as the air we breathe, O yes and it

also plays a fundamental part in

providing that as well.

For this article I want to look at

wood as art and furniture combined -

misericords, beautiful wooden

sculptures that have stood the test of

time and are just as beautiful today if

not more so than when they were first

commissioned.

Misericords are carvings, often

grotesque and fantastic, on the

underside of oak seats in medieval

churches.

According to monastic rule, monks

were required to observe holy offices

several times a day. They were also

required to stand while doing so, in

individual stalls in the part of the

church known as the choir (or quire).

As a concession to elderly or

otherwise infirm monks, who found

standing for long periods difficult, the

stalls were modified to include a small

shelf on which the monks could lean,

thus allowing them to sit while

appearing to stand. The shelf was

called a misericord or mercy seat,

from the Latin word for mercy,

misericordia.

The earliest misericords appeared

around the eleventh century, and

continued to be made into the

sixteenth century. They are found all

over northern Europe, though they

were most popular in England. Many

English misericords were destroyed

or removed during king Henry VIII's

Dissolution of the Monasteries, but

many remain.

The earliest misericords were

simple shelves, without much

decoration. Later ones were

elaborately carved with scenes and

images of all kinds; bestiary, fable,

and other animal images were

especially popular. The stall bench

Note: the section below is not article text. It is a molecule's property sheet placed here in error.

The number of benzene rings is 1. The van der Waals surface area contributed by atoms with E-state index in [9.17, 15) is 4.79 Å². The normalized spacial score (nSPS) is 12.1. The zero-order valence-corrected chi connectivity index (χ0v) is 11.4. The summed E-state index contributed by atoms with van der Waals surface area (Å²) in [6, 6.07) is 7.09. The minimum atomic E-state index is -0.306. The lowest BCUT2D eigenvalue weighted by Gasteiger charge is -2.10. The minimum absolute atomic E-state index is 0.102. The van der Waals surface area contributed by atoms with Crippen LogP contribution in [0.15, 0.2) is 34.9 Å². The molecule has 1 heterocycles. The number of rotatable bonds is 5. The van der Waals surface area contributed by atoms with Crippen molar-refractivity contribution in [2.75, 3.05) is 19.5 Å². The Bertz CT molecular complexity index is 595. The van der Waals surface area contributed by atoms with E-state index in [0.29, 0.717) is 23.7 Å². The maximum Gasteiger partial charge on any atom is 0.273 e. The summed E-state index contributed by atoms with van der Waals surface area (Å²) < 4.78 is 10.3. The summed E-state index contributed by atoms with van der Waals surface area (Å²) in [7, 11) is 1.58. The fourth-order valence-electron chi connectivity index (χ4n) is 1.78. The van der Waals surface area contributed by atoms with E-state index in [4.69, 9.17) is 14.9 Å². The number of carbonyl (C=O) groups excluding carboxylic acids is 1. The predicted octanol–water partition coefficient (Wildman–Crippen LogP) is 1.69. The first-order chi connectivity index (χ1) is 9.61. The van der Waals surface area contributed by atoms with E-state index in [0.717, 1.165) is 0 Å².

and the misericord with its

decorations was usually carved from

a single piece of oak, and attached to

the stall sides with pivot pins.

The carvings are highly variable in

content and quality. Some are crudely

carved; others are finely finished and

polished. The subject matter includes

simple foliate decorations; narrative

or allegorical biblical scenes; bestiary

animals and narratives; scenes of

everyday life; satire, usually at the

St Chads Church, Linden Avenue, Woodseats

email: office@stchads.org

Church Offices: 15 Camping Lane, Sheffield S8 0GB Page 18 website: www.stchads.org

Tel: (0114) 274 5086


expense of clergy; monsters and

grotesques; scenes from fables and

secular tales; scatalogical images;

and even scenes of profane love,

romance and sex.

The tales of Reynard the Fox were

a popular source for misericord

carvings. The adventures and

downfall of the trickster fox are shown

in narrative scenes on several

misericords; Bristol Cathedral has a

series of them, and they also appear

individually elsewhere.

Additional sources of animal

images on misericords include the socalled

"scenes of everyday life" which

often include domestic animals;

Classical mythology and stories from

the east, including depictions of

Alexander the Great's griffin powered

flight; and animal scenes from the

Bible, such as Daniel in the lion's den

and Samson fighting a lion.

Robin Lockwood

St Chads Church, Linden Avenue, Woodseats

email: office@stchads.org

Church Offices: 15 Camping Lane, Sheffield S8 0GB Page 19 website: www.stchads.org

Tel: (0114) 274 5086


I

n Ecclesall Woods there is a

gravestone in memory of